AMY GOODMAN: So, here in New York, Democratic Governor Kathy Hochul did defeat the Trump-backed challenger, Lee Zeldin, who repeatedly attacked Hochul on crime.
LEE ZELDIN: I don’t think that if you’re two Mexican cartel drug smugglers busted with $1.2 million worth of crystal meth, that you should just be instantly released on cashless bail. Now, Kathy Hochul supports cashless bail. As soon as it got implemented, she was out there bragging about it. She chose the champion of the defund the police movement and the architect of cashless bail, Brian Benjamin — yeah, that guy who got arrested and had to resign. That was her first big decision, to make him the lieutenant governor. We need to repeal cashless bail. We need to repeal the HALT Act, amend Raise the Age and Less Is More. We need to make our streets safe again.
AMY GOODMAN: We saw this issue of crime raised across the country. And, of course, people are concerned about crime across the political spectrum, but the question is how to deal with it. So I want to go from New York — I mean, Zeldin did this in a very typical way — to places like Minnesota, specifically Minneapolis, talking about defund the police. I mean, the issue of the police force in Minneapolis, where George Floyd was killed, was so central. In Minnesota, the former Hennepin County chief public defender Mary Moriarty will become the next county attorney, after prevailing in a campaign to replace the retiring chief prosecutor, Mike Freeman — and even to Keith Ellison, who was just reelected as Minnesota’s state attorney general.
LARA BAZELON: Minnesota is really a remarkable story, isn’t it? Because it was kind of ground zero for the campaign, quote-unquote, to “defund the police.” And so you would think that the Lee Zeldin rhetoric in New York, which of course was deployed at maximum volume, in state but also local races in Minneapolis and Minnesota would have been extremely effective. And in fact, it was not at all. And it’s so interesting. You’re absolutely right. Mary Moriarty, she had a much more tough-on-crime challenger. She is a lifelong public defender. She was the chief public defender in Minneapolis in Hennepin County. So, if anybody would have, I think, been doomed to fail under the tough-on-crime narrative, it would have been her. And in fact, it wasn’t even close. Keith Ellison, under a lot of pressure, a very strong challenger, really, people were predicting he might lose his reelection bid to be attorney general, and in fact he won. And so all of those reforms are going to stay in place.
And I think what that tells you is that this experiment, this experiment with criminal justice reform, this understanding that we can’t incarcerate our way to safety, that the kind of cruelty that some of these punishments are exerting on people to no good effect, and then the other additional problems like wrongful conviction or just criminalizing poverty so that rich people who are dangerous can buy their way out, but poor people have to stay inside, that there are a lot of voters who realize that none of these policies are humane, just or effective, and that the progressive narrative, far from being dead, is very much alive.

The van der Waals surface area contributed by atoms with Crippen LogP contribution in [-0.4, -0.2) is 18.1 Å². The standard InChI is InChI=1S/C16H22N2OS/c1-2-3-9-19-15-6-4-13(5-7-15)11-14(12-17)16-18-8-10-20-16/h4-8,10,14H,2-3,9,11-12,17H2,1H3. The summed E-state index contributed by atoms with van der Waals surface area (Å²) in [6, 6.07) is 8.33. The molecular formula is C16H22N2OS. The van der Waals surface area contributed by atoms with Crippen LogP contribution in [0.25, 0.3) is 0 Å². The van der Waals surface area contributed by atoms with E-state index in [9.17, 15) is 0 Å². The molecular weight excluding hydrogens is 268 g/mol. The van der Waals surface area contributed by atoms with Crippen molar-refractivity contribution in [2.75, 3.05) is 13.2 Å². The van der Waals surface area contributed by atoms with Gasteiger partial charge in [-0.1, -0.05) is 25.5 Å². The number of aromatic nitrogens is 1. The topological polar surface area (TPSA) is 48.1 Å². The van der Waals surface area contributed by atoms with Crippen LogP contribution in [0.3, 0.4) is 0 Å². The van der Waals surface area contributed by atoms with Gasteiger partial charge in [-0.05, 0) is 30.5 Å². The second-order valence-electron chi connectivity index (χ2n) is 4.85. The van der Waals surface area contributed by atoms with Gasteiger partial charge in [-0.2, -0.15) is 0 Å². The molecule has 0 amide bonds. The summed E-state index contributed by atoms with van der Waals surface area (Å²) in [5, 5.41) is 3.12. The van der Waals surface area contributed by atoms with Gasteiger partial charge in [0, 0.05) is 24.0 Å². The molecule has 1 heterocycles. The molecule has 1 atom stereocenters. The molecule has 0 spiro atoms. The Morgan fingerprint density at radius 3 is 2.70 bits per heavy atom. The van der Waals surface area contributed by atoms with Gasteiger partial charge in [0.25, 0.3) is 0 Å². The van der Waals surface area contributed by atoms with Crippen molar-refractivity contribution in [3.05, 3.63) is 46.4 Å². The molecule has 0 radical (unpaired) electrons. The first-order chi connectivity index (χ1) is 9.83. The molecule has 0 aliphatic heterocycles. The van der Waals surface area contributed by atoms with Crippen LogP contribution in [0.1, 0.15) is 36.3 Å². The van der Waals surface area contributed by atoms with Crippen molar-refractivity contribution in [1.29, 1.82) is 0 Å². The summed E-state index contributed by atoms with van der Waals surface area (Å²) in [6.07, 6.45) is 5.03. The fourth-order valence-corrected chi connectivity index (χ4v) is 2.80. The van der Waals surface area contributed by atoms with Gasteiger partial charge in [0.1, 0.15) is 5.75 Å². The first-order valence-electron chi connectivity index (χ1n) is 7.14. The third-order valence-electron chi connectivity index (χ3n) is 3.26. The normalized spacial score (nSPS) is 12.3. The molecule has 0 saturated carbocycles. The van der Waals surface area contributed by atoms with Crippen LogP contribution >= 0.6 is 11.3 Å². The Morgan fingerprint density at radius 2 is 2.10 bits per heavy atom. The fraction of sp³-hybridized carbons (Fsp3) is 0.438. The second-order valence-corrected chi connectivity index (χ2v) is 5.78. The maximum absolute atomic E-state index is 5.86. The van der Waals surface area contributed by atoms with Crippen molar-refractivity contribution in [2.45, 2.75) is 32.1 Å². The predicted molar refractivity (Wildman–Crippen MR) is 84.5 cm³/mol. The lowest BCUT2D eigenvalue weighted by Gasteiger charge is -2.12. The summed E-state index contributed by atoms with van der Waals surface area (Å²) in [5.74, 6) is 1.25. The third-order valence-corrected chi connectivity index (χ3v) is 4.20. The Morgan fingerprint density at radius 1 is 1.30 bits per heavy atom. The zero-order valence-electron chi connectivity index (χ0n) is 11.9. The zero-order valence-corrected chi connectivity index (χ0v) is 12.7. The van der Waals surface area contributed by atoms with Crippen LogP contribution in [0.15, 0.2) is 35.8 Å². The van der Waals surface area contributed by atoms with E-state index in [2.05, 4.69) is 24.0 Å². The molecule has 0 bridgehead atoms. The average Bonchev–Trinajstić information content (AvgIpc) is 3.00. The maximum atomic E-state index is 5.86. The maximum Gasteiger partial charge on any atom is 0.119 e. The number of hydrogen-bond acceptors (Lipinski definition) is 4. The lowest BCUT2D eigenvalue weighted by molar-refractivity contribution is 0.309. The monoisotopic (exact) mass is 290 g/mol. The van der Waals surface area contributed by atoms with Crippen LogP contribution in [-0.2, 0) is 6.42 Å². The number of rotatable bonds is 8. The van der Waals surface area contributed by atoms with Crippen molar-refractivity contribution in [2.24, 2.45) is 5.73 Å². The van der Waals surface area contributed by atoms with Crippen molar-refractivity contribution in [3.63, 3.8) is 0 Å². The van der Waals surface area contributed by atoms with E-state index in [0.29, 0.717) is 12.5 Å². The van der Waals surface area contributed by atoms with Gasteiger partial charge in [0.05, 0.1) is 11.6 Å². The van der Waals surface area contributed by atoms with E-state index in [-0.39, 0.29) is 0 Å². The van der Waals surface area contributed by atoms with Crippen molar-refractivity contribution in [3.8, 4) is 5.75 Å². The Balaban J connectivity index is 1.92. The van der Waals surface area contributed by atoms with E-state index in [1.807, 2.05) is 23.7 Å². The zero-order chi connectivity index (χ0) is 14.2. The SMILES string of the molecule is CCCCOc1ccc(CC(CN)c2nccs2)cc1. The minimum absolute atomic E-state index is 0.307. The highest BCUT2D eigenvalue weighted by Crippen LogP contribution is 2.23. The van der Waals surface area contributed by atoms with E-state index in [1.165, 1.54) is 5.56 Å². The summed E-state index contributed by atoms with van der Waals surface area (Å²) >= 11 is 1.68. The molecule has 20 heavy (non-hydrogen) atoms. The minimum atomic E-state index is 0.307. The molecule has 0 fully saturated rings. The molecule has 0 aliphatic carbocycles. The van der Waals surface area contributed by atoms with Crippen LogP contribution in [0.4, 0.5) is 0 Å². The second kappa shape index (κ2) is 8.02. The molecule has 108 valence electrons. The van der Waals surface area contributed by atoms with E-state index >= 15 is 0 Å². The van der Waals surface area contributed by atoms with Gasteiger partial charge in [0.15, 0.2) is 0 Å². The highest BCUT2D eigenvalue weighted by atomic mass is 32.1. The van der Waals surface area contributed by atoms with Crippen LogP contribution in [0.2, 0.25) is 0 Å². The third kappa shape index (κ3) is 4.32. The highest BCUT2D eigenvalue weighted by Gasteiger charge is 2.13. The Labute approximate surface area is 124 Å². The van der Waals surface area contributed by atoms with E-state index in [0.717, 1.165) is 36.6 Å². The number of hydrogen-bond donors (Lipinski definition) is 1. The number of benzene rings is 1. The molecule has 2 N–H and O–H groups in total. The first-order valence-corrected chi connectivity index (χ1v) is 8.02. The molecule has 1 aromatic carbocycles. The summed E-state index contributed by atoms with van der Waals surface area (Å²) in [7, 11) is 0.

AMY GOODMAN: Well, Lara Bazelon, we want to thank you for being with us and ask you for your final comments. What gives you hope across the country? And what message do you have for Democrats, who were caught flat-footed on this issue of crime? But now the framing of this issue, who is winning with what solutions, how that can be amplified?
LARA BAZELON: I think progressives should take heart. I don’t think running away and being terrified of these soft-on-crime labels is either necessary or effective. I think that progressives need to step forward and embrace who they are, which is, they’re going to treat people humanely; they’re going to work on alternative solutions; they’re going to bring the hammer down when it’s appropriate, but they’re not going to treat every single problem like a nail that needs to be hammered as viciously and as violently as possible, because we just know that it doesn’t work.
And so, I would tell progressive prosecutors really to embrace your platform, to stand for who you are, and to talk about your victories, whether it’s going after a serial violent predator and being effective in that respect, or doing things like restorative justice to help people who really deserve and would benefit from another kind of option. And so, to me, the message really is that be who you are, because when you are that person and the communities most impacted by crime see that you genuinely believe that the tough-on-crime approach doesn’t work, which they know, they will respond to you positively, even in the most unlikely places, like Iowa and Texas and Oklahoma, and then in purple states like Minnesota.
AMY GOODMAN: Lara Bazelon, professor at the University of San Francisco School of Law, her book, Rectify: The Power of Restorative Justice After Wrongful Conviction. She is chair of the Innocence Commission inside the San Francisco DA’s Office.
Next up, the Supreme Court heard oral arguments Wednesday in a case focused on the Indian Child Welfare Act, created to prevent family separations in Native communities. If this law is overturned, it could have seismic implications for Indigenous nations in the United States. Stay with us.